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Letter to the Speaker of the House and the President of the Senate, Together With a Policy Statement, on Soil and Water Conservation Programs

December 21, 1982

Dear Mr. Speaker: (Dear Mr. President:)

I am pleased to transmit a Statement of Policy, an appraisal of this Nation's soil and water resources, and the Secretary of Agriculture's program for departmental conservation activities as required by the Soil and Water Resources Conservation Act of 1977.

The Secretary of Agriculture's program provides important guidance for the near and longer term management of the Nation's soil and water resources. The wise use of these resources will assure continued availability of food and fiber to meet domestic and world needs. My Statement of Policy provides further guidelines for implementation of the recommended program.

The Secretary's program is based upon findings developed from extensive surveys and evaluations of the current state of this Nation's soil and water resources. It is designed to correct identified problems through targeting Federal assistance to priority problem areas. It also calls for a greater role for State and local governments for the conduct of programs to assist private landowners in solving resource problems to protect the long-term productivity of this Nation's soil and water resources. The documents which are being transmitted to the Congress today will be helpful in your consideration of soil and water conservation policies, programs, and budgets.

I look forward to working with the Congress as you review these documents and my Statement of Policy in the coming months.




Today I am transmitting to the Congress this Statement of Policy for planning, implementing, and allocating resources for the soil and water conservation programs of the U.S. Department of Agriculture between now and 1987. This is required by Section 7(a) of the Soil and Water Resources Conservation Act of 1977, Public Law 95-192. Accompanying this statement are other documents required by this Act: Parts I and II of an Appraisal of the condition and trends of soil, water, and related resources in the United States and a Program and Environmental Impact Statement containing the program that has resulted from this appraisal.

These studies show the condition of the soil and water on two-thirds of America's land—the rural non-federal land of the United States. This land totals 1.5 billion acres, and most of it is privately owned. It includes the farms, ranches, and private forests where almost all of our food and natural fibers and much of our pulp and timber are produced.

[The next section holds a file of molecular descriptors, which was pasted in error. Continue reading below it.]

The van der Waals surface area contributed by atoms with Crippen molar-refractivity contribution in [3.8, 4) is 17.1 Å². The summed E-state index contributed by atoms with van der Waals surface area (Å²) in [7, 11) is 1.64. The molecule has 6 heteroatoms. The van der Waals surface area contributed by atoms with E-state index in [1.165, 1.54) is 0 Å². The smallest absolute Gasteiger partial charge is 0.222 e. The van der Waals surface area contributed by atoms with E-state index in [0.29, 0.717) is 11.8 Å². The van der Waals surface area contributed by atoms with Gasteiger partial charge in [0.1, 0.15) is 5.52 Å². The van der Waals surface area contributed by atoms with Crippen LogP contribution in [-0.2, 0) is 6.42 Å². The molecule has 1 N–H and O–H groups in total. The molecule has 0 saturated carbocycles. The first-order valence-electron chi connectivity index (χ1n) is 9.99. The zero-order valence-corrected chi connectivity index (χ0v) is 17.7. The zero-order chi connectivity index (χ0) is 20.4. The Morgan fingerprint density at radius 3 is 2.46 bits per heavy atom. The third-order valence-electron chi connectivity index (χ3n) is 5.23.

The natural resources on our rural lands are vital to the present and future welfare of the American people. The soil and water on these lands are basic to the production of food and fiber for domestic and world needs. Maintaining the productivity of these resources is essential to American agriculture and to the health of the Nation's economy.

American agriculture has achieved the greatest record of production in the world. A free market economy, mechanization, research, adequate capital inputs, fertile soft and water management have contributed to that record. These factors and others have generated an agricultural system that not only provides a varied and inexpensive supply of food for U.S. consumers but also feeds a significant part of the world's population.

Despite this unsurpassed record, however, the Appraisal reveals that inadequate resource management in some areas is damaging our soil and lowering the quality and quantity of our water resources. Soil erosion, for example, was reduced by soil conservation practices in the decades following the Dust Bowl of the 1930's. Now, soil erosion appears to be increasing again as we have made more rural land into cropland, particularly for corn, soybeans, and other row crops to meet the growing export demand. While about one-third of America's cropland is currently experiencing soil erosion from wind and water at rates which threaten the long-term productivity of the land, about 54 percent of all sheet and rill erosion and 89 percent of the excessive erosion of this type occurs on about 10 percent of the Nation's cropland (41 million acres). The condition of our grazing land has been improving steadily since the 1930's, but more than half is still in fair to poor condition. Responding to their own incentives, private landowners in many cases have introduced practices and improvements to control erosion.

Agriculture is by far the Nation's biggest user of water, and water is being use—and wasted—in greater amounts that ever. In some parts of the West and Great Plains, groundwater is being used to irrigate crops faster than it is being replenished. Damages from upstream flooding are expected to increase in the years immediately ahead, largely because people continue to build on land subject to flooding.

Federal Conservation Programs

Programs to deal with soil and water resource problems were begun by the Federal Government about 50 years ago. Research programs to focus on soil erosion began in the late 1920's, and soil conservation programs were begun in the Dust Bowl years of the 1930's. Since then many Federal, State, and local government agencies have carried out programs to protect, conserve, and improve soil and water resources, usually in cooperation with individual landowners.

Some 27 conservation programs, involving conservation research and education, technical assistance, cost-sharing and loans are administered by 8 agencies of the Department of Agriculture. Some of these programs, while popular with farmers and ranchers, do not clearly address the Nation's most critical soil and water resource problems. Further, after nearly half a century of Federal conservation assistance programs a substantial number of farmers have not applied needed conservation measures. Too much soil continues to erode at rates that threaten productivity and impair water quality. Too much water is not efficiently managed, resulting in a threat of water shortages. Too much land is subject to excessive flood damages.

Appraisal of Alternative "Futures"

The Appraisal examines the impact on available cropland through 2030 of several alternative projections of domestic and foreign demand for agricultural production, and alternative rates of growth in agricultural productivity. Under a number of projections of increased demand and growth in productivity, the existing farmland base can provide the necessary production by the year 2030 without significant real price increases or adverse impacts to the land. Under some of the more "extreme" projections with high projected demand and low growth in productivity out to 2030, additional cropland would be required. Furthermore, there could be significant increases in the cost of agricultural production as well as increases in cropland erosion.